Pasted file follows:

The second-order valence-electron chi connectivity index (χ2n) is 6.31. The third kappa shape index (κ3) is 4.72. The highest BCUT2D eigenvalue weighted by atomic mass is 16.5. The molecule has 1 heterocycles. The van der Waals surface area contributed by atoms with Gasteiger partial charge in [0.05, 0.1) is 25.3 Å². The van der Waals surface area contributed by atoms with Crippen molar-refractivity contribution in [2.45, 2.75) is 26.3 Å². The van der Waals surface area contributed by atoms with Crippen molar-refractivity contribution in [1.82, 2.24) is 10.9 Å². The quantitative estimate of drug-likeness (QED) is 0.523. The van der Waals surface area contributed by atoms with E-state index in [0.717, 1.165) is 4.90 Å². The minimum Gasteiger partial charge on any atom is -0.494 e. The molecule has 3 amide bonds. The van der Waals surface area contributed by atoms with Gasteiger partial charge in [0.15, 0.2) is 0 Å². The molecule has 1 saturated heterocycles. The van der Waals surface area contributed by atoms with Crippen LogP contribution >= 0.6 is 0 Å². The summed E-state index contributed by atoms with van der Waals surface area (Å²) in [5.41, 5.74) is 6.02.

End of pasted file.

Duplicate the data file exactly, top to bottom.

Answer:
The second-order valence-electron chi connectivity index (χ2n) is 6.31. The third kappa shape index (κ3) is 4.72. The highest BCUT2D eigenvalue weighted by atomic mass is 16.5. The molecule has 1 heterocycles. The van der Waals surface area contributed by atoms with Gasteiger partial charge in [0.05, 0.1) is 25.3 Å². The van der Waals surface area contributed by atoms with Crippen molar-refractivity contribution in [2.45, 2.75) is 26.3 Å². The van der Waals surface area contributed by atoms with Crippen molar-refractivity contribution in [1.82, 2.24) is 10.9 Å². The quantitative estimate of drug-likeness (QED) is 0.523. The van der Waals surface area contributed by atoms with E-state index in [0.717, 1.165) is 4.90 Å². The minimum Gasteiger partial charge on any atom is -0.494 e. The molecule has 3 amide bonds. The van der Waals surface area contributed by atoms with Gasteiger partial charge in [0.15, 0.2) is 0 Å². The molecule has 1 saturated heterocycles. The van der Waals surface area contributed by atoms with Crippen LogP contribution >= 0.6 is 0 Å². The summed E-state index contributed by atoms with van der Waals surface area (Å²) in [5.41, 5.74) is 6.02.